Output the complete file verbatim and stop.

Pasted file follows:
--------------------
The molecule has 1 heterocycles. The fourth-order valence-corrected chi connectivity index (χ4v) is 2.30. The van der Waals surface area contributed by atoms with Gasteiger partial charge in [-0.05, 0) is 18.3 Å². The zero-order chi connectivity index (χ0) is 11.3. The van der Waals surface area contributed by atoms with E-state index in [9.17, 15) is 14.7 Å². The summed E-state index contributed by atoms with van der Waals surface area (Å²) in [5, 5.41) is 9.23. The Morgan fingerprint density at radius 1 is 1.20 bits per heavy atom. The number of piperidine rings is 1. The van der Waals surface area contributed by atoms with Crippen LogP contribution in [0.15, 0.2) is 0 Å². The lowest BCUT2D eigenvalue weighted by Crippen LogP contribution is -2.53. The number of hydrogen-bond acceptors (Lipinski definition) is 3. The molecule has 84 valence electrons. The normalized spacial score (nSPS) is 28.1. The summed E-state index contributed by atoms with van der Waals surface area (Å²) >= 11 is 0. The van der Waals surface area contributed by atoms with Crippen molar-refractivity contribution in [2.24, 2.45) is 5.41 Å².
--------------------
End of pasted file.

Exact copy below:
The molecule has 1 heterocycles. The fourth-order valence-corrected chi connectivity index (χ4v) is 2.30. The van der Waals surface area contributed by atoms with Gasteiger partial charge in [-0.05, 0) is 18.3 Å². The zero-order chi connectivity index (χ0) is 11.3. The van der Waals surface area contributed by atoms with E-state index in [9.17, 15) is 14.7 Å². The summed E-state index contributed by atoms with van der Waals surface area (Å²) in [5, 5.41) is 9.23. The Morgan fingerprint density at radius 1 is 1.20 bits per heavy atom. The number of piperidine rings is 1. The van der Waals surface area contributed by atoms with Crippen LogP contribution in [0.15, 0.2) is 0 Å². The lowest BCUT2D eigenvalue weighted by Crippen LogP contribution is -2.53. The number of hydrogen-bond acceptors (Lipinski definition) is 3. The molecule has 84 valence electrons. The normalized spacial score (nSPS) is 28.1. The summed E-state index contributed by atoms with van der Waals surface area (Å²) >= 11 is 0. The van der Waals surface area contributed by atoms with Crippen molar-refractivity contribution in [2.24, 2.45) is 5.41 Å².